by Elizabeth Liberatore
Plan to turn complexity into comprehension
Reading, like any activity, requires plenty of practice to perfect. You cannot expect piano students to master a technically demanding score by Chopin or Beethoven unless it is practiced in bite-size portions. Reading is no different. Only when students are routinely exposed to quality literature with embedded skills that reinforce standards can students raise their literacy and comprehension skills.
“Unpack” Literature Standards in the Classroom
But how do you make a reading lesson equal parts attainable and rigorous for your students? You “unpack it.” Reading standards today are big and complex, embedded with at least three or four smaller skills. Students need to “make inferences” while also “explaining what the text says explicitly” and referring “to details and examples in a text.” Any one of those subskills warrants a lesson unto itself.
Small, bite-size skills help introduce your students to academic vocabulary, high frequency words, and other proficiencies needed to master the larger standard. Once students learn the subskills within a standard—such as reading and rereading, annotating unfamiliar and/or repetitive words, locating literary devices, and so forth—they will approach the larger standard with confidence. Assessments of each subskill within a standard allow you to better gauge students’ trouble spots in mastering the overall standard.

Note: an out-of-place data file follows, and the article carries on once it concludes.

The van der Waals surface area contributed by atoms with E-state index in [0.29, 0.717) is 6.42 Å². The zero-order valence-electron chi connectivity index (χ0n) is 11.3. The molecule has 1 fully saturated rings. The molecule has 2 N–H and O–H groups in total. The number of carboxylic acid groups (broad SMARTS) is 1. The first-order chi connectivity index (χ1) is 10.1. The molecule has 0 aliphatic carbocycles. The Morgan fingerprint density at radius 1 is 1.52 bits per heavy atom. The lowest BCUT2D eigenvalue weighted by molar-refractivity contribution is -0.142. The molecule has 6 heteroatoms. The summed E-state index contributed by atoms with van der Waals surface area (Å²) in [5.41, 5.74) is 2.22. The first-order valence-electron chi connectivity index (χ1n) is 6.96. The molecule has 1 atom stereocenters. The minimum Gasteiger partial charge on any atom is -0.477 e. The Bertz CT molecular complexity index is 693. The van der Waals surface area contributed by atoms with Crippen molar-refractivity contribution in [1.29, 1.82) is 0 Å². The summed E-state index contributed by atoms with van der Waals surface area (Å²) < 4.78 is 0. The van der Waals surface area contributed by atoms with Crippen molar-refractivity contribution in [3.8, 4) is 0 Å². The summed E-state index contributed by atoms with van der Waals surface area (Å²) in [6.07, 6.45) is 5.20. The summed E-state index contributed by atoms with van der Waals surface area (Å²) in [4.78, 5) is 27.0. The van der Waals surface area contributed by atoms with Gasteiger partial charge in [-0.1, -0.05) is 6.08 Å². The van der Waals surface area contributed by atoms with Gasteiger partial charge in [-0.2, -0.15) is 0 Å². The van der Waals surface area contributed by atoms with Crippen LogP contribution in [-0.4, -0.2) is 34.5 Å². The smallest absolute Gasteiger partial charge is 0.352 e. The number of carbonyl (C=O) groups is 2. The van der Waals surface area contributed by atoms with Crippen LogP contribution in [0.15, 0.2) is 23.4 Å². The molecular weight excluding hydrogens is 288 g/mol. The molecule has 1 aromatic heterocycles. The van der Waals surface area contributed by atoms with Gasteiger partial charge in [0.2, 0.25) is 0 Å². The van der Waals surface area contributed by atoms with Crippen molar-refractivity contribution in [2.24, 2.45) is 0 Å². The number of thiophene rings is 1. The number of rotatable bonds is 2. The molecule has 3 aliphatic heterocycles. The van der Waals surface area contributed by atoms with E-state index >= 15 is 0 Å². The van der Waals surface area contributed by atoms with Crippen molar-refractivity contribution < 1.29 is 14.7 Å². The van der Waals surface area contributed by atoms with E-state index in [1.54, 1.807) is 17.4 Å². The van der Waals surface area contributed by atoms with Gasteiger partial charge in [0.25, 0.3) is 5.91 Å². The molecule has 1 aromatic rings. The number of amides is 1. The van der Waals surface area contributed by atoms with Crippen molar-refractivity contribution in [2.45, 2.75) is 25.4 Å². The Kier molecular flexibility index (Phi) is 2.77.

Make It Approachable Without Compromising Rigor
How often should students be practicing their reading? According to Dick Allington, author of What Really Matters for Struggling Readers: Designing Research-based Programs, students ought to read 300 minutes every week. That’s a lot. Constant distractions like entertainment on devices such as computers or iPads and students entering and exiting the classroom can make it difficult to allot that much time to reading without shortchanging other subjects. Even when 15–30 minutes of reading is spent in after-school programs or as homework, the suggested 300 minutes per week will be met only if students practice a daily reading routine in the classroom. That is, students need to read daily and practice mastering the skills they need to unravel today’s complex reading and literature standards.
Planning is teaching—teach a plan! Pack two ingredients into each week: clear, explicit instruction of key reading skills and sufficient reading of engaging, complex texts across all subjects. Take time to unpack the reading literature and informational text standards and work through them methodically. Then challenge students with complex texts on which they can practice the subskills they need to master. As long as your weekly reading routine has a consistent structure that students can easily digest, you can be assured that their comprehension and literacy skills will improve with every lesson they complete.